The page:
Like so many things today when we see glass in its finished state, be it vase, sculpture, bowl, window, etc. we are often very removed from the process of how it is made. So I am trying to document as much of my making process as possible to give people an idea of exactly how my work is made.
I'll start with a work that is in the kiln as the moment and will be annealing or cooling down for around two months. This is a picture of me topping off the mould with molten glass.
I started by taking a silicone mood of some old used work boots that I picked up from an op-shop/thrift store. I then cast the boots in a plaster silica mould mixture as seen above. The silicone moulds are amazing a picking up and transferring detail from the original object to the cast.
As the boots were cast individually I then built walls around them and poured more of the mould mixture around them to join them together.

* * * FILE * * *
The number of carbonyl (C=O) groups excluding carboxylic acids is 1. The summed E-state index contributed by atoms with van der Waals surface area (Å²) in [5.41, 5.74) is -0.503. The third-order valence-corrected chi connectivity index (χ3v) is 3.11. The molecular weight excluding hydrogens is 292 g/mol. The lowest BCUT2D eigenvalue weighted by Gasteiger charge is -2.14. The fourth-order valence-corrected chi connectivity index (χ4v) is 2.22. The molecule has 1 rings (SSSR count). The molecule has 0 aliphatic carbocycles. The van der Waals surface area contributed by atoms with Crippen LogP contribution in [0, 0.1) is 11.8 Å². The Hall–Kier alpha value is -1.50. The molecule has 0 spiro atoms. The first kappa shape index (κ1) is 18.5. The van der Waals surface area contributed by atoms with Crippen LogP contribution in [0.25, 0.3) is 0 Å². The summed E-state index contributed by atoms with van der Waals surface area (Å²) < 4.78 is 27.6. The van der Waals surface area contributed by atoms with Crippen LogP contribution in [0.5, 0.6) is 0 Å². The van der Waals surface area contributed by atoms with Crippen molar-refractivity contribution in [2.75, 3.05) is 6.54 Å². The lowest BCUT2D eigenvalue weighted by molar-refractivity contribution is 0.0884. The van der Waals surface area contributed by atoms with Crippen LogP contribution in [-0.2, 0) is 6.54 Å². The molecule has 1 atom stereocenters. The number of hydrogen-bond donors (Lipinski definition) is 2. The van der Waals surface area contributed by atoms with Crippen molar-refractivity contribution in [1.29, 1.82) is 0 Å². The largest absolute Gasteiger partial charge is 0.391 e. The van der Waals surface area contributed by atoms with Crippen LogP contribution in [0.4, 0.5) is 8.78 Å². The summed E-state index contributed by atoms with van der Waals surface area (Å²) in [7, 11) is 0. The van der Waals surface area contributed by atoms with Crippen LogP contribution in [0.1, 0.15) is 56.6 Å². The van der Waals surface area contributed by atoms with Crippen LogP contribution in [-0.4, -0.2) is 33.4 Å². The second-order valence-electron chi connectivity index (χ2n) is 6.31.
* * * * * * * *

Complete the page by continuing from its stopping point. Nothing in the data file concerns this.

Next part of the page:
The mould walls were then cast as separate slabs as you can see above. They were then placed around the boots and locked into place against the side of the kiln.
Now the kiln is ready to turn on and bring up to casting temperature which is around 840-50 degrees C.
There is a few was to cast glass, one way is to put cold glass chunks into the mould and bring them up to around 840 degree C and let the glass flow into your mould. Another way is hot casting, which is done by gathering molten glass out of the furnace on a punty (a stainless steel rod) and dropping/cutting it into the mould.
Here is Gab, Drew and myself filling the mould. Casting in this way is definitely a group activity.
The mould is filled and ready to start the long and very slow process of annealing (cooling down). With glass it is very important that it cools evenly and because the glass is so thick it takes a long time for the heat from the centre to reach the same temperature as the outside, so you have to cool it very very very slowly… At the moment this kiln is even having trouble coming down 2 degrees an hour and as such it looks like it might take almost two months to get down to room temperature.